Could anyone remember hilarious clichés like these?
“He beats Christian Chukwu!, He beats Christian Madu!, He beats Christian Nwokocha! . . He beats three Christians in a row!, who is this man?” “He must be a Moslem! Oh! it is Shefiu Mohammed sending a diagonal pass to Baba Otu Mohammed!”
On another account he quipped: “The lanky ebony black goal-hungry Ranger is ranging alone in the goal area of the Water Corporation Football Club of Ibadan. Can the one-man riot squad make it four for Rangers? A hat trick, that is one, two, three goals are already in his kitty”. “Ifeanyi Chukwu means ‘Nothing is insurmountable to God’. Four goals are also not beyond the ability of Ifeanyi Chukwu Onyedika”. “It is a goal! Goal number four for the indomitable Rangers International Football Club of Enugu, all scored by Ifeanyi Chukwu Onyedika”. His apt description, “After ninety minutes of play and extra time, the match has ended one goal apiece, but a winner must emerge”.
Another: “Five players have on each side been selected to take the penalty kick. The players are praying to their God to give them this day, but it is not who prays more but who plays better.”
“ Okey Isima, with a short pass to Sylvanus Okpala, they both play in Portugal. They can communicate in Igbo, they can communicate in English, they can communicate in Portuguese and they just communicated with the ball.”
“ Etim Esin, he shilly-shallies, he dilly-dallies, and he tries to beat one man, but only succeeds in beating himself.” “The Super Eagles are gathered in the centre of the circle, they seem to be saying, “Oh! God give us this day!.””
Those are the fond memories of the quintessential Ernest Okonkwo whose voice lighted up every football game then.
Names and coinages were his trademark; Emmanuel ‘Man Mountain’ Okala, Aloysius ‘Blockbuster’ Atuegbu, Christian ‘Chairman’ Chukwu, ‘Mathematical’ Segun Odegbami, Kelechi ‘Caterpillar’ Emetole, ‘Midfield Maestro’ Mudashiru Lawal, ‘Justice’ Adokiye Amasiemeka, Uwem ‘Harmattan’ Ekarika, or Sylvanus ‘Quicksilver’ Okpala, ‘Commander’- Louis Igwilo, Sylvester ‘Bahama’ Oparanozie, Benedict ‘Surugede’ Ugwu, Idowu ‘Slow Poison’ Otubusen, ‘Shortish’ John Benson, ‘Diminutive’- Amaechi Otti, Nnamdi_‘Policeman’_ Anyafo, Davidson ‘Okada Air’ Owumi, ‘Penalty Specialist’- Christian Madu, ‘Masters of Long Throw’- Moses Otolorin, and ‘The Man with Bullet Shot’- Emmanuel Osigwe.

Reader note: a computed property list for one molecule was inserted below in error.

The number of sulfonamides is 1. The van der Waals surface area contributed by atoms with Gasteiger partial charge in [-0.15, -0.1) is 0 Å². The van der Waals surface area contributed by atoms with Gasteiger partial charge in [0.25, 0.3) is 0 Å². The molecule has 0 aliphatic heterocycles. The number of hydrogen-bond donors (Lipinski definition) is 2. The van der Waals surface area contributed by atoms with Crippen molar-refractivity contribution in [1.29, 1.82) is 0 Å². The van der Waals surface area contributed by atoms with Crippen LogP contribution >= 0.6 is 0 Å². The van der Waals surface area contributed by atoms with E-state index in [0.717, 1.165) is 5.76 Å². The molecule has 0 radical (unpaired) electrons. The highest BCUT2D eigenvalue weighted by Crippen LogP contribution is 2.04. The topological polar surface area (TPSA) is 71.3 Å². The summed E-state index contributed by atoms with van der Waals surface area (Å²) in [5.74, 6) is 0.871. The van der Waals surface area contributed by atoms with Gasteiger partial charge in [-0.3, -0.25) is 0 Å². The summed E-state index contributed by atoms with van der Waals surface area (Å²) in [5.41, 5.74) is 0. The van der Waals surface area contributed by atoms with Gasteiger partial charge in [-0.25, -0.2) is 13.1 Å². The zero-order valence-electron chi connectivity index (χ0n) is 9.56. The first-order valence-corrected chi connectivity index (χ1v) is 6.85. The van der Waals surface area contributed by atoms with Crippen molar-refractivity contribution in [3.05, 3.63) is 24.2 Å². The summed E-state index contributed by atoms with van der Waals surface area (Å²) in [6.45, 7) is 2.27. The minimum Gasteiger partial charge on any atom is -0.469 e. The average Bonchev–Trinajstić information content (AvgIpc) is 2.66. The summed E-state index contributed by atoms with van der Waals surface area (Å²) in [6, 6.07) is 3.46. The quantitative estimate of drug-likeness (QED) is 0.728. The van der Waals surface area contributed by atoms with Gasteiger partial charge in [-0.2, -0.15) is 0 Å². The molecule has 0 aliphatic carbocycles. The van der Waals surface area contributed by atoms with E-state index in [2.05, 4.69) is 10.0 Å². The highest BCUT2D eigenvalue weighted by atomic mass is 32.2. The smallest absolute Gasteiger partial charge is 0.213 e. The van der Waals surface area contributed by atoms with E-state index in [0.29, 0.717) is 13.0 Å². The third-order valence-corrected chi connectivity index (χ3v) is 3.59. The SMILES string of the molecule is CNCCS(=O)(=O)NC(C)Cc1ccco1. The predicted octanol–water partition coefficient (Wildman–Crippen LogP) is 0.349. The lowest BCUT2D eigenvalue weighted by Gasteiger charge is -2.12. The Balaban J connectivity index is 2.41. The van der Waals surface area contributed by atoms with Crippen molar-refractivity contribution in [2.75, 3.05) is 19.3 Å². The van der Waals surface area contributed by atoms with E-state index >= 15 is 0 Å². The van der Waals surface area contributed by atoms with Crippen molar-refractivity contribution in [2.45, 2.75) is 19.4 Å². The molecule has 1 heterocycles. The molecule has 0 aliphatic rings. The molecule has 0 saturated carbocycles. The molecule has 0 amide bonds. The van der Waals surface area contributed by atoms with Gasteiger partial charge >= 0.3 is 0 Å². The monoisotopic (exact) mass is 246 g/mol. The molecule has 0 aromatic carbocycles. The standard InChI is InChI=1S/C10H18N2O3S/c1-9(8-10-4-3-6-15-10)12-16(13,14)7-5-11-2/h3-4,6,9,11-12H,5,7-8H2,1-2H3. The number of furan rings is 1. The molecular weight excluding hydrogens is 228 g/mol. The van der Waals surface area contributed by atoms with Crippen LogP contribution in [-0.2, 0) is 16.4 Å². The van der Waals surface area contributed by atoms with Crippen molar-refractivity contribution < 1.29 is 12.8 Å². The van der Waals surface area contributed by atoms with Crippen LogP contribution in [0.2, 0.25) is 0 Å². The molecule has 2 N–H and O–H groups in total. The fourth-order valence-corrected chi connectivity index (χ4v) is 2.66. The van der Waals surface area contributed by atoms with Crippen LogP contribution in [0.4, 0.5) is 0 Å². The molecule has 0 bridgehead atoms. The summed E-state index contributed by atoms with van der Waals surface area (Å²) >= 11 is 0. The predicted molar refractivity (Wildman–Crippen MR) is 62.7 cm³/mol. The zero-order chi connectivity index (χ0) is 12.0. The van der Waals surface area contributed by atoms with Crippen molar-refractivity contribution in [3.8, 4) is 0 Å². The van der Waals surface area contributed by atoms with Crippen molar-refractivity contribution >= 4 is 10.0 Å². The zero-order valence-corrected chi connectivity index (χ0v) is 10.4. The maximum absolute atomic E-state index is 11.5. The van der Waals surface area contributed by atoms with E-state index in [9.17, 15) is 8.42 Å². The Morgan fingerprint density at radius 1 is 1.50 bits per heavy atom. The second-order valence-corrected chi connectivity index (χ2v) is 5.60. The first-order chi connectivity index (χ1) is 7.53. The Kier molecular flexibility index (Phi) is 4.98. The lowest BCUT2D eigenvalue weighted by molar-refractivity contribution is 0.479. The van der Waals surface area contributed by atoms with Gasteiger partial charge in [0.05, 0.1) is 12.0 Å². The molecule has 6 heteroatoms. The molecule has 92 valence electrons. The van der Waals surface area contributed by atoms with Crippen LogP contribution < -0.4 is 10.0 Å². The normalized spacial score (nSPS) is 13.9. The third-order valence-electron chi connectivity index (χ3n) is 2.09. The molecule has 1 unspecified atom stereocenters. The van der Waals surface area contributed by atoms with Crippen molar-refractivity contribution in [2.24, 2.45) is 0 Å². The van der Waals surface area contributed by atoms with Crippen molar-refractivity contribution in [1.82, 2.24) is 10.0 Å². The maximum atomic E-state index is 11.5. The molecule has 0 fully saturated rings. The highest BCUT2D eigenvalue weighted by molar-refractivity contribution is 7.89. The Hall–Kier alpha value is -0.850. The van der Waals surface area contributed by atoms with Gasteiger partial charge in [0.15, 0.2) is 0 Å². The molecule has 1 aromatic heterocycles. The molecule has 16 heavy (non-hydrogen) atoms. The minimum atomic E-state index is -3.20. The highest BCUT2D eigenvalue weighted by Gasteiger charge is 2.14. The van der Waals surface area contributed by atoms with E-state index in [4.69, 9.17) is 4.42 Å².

Those were days when people would put their television set on mute and prefer to listen to Okonkwo’s commentary on radio. He was a creative mind who had a unique style of commentating, giving appropriate qualifying adjectives to each of every persona, be they player, administrator or referee. He was indeed a heavyweight in the broadcast industry when he ran commentaries on the radio for Radio Nigeria in his days.
He was the soul of every game and Nigerian league was alive with his voice running like wild fire describing both the ball and the players on the field of play. Someone once thoughtfully asked whether Ernest Okonkwo died with the league football commentary because ever since his death the country has not produced any other that can surpass his style.